The ten-year old gently came up to me and asked – did I see a twinkle in her eyes? ‘Thaatha (grandpa), you wish to be a good thaatha or a bad thaatha?  While I was still considering her question and its implication, she added, speaking slowly: ‘I love you, Thaatha. So bad your stay is so short.’

Once again, a rhetorical, leaving very little to choice.

As with the mother, so with the daughter.

Life loves its circles.

Needless to tell you I chose to be a good one for the short time I had with her.


It Happens…

First of a series of short vignettes on life around as seen, heard, felt or even read about:

I was on my morning ritual – walking around the outer periphery of Diamond Garden near where I live, with an enthusiasm that wasn’t exactly gushing, taking in the usual sights: other walkers speeding past me with an ease that at first annoyed me to no end, now at peace with it; straight-from-Nashik farm vegetables sold in a brisk but unlicensed trade under the fear of sudden raids and confiscation by allegedly-bribe-taking authorities; a motley bunch of young and old of both sexes collecting inside the Garden, flinging their limbs about as directed by a trainer and emitting noises from the deep-end of their voice boxes like they do in a movie on martial arts; an enterprising middle-aged lady serving, in small plastic cups designed to hold only a little more than a spoon-full, a chlorophyll-rich herbal concoction of ingredients pulled from half-a-dozen polished containers, perhaps to make up for an husband idling or lying senselessly drunk at home; another bunch, mostly in their sixties and above, in casual postures, letting out bursts of loud mirthless laughs – do these qualify for health benefits? – sure to  startle the unwary; a homeless guy looking like a runaway from coal mines, sitting feet up on one of those shiny steel benches reading a newspaper in English; …

I’m digressing.

Into what was my third round I think, this man crossed my path heading somewhere beyond the Garden, clad in a black dhoti usually worn by Ayappa devout’s, unshaven, with a small sandal-paste-kumkum tilak on his forehead.  As he pulled ahead of me, as they all do…ugh…, I read ‘TATAVAMSI’ printed at the back of a sleeve-less jacket he wore over his shirt. I was intrigued. One has heard of many vamsam’s (lineages) named after illustrious guru’s, acharya’s and even venerable rishi’s from mythology. But a vamsam by this name TATA – this was a new one for me. Who was this TATA his grandchildren so proudly and publicly announce to the world? Why not take his name? The word means grandfather in Thamizh.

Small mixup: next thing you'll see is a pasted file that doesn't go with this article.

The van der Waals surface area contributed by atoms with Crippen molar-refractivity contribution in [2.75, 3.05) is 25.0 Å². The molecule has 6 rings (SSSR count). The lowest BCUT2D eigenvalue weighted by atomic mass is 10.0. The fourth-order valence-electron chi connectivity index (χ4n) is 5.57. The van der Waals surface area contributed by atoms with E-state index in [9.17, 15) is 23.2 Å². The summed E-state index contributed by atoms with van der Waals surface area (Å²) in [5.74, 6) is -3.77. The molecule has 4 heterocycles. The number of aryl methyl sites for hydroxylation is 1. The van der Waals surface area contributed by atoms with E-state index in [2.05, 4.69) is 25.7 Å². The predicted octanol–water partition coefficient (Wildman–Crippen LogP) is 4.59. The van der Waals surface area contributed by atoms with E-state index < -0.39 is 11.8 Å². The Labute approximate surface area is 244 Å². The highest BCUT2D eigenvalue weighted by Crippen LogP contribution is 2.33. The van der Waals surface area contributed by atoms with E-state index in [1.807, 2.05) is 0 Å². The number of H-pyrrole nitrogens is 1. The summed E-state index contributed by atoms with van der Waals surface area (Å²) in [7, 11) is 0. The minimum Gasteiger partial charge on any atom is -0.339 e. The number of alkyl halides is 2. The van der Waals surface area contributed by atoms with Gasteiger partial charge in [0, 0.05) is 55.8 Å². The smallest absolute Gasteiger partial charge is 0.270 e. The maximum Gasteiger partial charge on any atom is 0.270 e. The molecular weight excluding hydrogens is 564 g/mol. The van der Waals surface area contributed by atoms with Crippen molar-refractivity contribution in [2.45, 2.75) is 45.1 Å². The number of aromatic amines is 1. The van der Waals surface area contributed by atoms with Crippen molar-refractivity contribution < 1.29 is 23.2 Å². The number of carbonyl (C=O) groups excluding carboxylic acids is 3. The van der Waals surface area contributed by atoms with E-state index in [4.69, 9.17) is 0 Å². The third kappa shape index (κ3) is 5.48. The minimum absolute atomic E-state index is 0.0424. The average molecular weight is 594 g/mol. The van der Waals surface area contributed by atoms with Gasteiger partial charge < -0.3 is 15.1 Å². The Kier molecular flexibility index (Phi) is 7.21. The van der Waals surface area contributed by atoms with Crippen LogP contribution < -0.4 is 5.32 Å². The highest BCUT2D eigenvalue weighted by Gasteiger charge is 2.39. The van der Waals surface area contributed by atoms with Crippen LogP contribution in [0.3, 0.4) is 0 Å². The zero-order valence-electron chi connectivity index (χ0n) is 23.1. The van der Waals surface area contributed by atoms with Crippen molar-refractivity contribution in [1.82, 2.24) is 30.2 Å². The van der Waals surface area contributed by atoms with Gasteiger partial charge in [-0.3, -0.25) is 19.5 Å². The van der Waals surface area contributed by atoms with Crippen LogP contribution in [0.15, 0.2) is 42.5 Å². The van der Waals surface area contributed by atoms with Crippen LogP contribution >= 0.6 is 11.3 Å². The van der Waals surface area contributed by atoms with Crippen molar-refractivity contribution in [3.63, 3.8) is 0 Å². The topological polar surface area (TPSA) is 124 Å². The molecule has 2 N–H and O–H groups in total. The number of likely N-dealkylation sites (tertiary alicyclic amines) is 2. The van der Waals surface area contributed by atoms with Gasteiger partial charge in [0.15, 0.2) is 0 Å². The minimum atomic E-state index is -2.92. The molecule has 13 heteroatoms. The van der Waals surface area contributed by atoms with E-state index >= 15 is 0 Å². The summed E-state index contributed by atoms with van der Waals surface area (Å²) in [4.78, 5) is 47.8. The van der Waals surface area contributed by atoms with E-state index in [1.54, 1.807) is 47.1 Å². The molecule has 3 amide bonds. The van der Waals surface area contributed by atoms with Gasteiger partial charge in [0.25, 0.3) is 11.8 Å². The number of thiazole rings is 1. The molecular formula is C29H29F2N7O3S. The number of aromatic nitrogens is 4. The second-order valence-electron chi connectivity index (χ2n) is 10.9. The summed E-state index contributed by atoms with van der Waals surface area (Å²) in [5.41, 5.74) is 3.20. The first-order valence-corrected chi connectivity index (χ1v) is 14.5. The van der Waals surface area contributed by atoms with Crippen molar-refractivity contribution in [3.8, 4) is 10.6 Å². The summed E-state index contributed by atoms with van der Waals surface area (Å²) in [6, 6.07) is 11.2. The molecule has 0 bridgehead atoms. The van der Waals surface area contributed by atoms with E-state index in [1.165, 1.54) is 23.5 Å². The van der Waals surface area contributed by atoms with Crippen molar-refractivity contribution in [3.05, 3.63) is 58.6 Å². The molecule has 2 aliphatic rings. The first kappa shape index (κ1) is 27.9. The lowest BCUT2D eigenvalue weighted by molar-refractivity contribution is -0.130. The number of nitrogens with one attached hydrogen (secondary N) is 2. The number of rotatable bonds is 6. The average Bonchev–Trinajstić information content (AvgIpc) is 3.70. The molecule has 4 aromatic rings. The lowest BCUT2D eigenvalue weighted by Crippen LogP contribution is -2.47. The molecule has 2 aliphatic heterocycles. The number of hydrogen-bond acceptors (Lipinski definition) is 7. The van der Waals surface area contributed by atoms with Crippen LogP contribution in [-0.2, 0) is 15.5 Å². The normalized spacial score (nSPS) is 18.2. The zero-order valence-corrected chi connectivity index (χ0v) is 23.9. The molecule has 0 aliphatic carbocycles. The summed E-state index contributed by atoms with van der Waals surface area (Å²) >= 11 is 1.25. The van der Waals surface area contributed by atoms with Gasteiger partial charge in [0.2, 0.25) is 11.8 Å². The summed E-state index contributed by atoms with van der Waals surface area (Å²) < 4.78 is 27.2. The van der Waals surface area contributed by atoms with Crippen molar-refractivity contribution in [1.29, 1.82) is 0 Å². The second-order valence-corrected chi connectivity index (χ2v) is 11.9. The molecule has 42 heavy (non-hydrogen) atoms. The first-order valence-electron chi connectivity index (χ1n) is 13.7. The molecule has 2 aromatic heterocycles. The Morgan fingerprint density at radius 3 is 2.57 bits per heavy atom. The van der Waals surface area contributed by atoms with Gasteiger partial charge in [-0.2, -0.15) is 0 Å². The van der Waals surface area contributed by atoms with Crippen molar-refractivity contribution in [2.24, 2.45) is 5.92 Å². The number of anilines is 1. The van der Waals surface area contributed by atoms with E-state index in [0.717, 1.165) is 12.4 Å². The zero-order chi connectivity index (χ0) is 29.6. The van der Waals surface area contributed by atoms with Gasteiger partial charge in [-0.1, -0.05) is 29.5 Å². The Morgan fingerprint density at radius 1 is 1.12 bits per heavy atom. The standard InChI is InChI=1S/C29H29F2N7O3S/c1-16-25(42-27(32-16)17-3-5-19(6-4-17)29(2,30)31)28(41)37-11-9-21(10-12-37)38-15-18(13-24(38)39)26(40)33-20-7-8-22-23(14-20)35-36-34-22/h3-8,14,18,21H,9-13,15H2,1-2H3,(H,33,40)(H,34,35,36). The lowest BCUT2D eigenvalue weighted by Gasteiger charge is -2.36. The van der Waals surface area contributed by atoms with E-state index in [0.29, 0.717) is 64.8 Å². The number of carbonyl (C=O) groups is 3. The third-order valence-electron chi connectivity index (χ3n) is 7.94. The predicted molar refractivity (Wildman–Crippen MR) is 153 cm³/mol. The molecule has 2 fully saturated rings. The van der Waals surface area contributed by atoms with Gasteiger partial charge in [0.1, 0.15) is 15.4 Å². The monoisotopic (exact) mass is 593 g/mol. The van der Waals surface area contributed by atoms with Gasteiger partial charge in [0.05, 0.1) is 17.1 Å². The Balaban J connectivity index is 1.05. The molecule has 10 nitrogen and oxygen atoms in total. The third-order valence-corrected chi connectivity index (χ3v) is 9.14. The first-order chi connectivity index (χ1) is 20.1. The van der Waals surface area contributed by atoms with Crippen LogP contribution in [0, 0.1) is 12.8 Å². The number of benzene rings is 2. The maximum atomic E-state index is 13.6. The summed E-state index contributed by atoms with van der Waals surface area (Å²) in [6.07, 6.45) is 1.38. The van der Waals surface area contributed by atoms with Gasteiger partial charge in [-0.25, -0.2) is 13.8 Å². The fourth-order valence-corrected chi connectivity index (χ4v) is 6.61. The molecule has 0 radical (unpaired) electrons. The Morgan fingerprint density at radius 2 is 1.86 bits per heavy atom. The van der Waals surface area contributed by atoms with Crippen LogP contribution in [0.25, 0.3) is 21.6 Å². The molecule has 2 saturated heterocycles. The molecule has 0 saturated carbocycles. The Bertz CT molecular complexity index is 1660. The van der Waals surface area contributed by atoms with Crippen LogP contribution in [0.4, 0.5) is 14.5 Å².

Well, the question remained in my head for a few moments, going out of my mind no sooner he went out of my sight.

Then, it was not to be. In my penultimate round executed more in joy than in breath – the end was in sight, you know – this guy was walking right back along the same way he had gone, crossing me again. Curiosity could not be contained. I stopped him in his stride to ask him politely who was this TATA and what was grand about his grandfather that he went about carrying the old man on his back instead of in his heart as the usual practice was. He was startled out of his wits to be suddenly accosted by a perfect stranger and hit straight out of the blue with a query that made no sense to him even after he recovered his wits about him. Helpfully I drew his attention to the words he carried on his back.

‘Oh,’ he burst out laughing, ‘Sir, it’s nothing about my poor diseased TATA who would have given his life to belong to a worthy vamsam, it’s TATVAMASI.’

No elaboration was needed for the profound advaidhik pronouncement from the scriptures.

‘Oh,’ I said.

Moving on, mercifully and gracefully he didn’t make it worse for me. Having said that, I must also tell you this – at my age, it takes lot more than this for me to be shamed, a limit not challenged yet.

At the same time, inescapable’s cannot be ducked for long, Regrettably it looks like the long delayed visit to my doctor would be sooner than I had planned for my cataract. Though it would still leave me with the flawed ‘auto-suggest/correct’ feature embedded in my grey cells unfixed.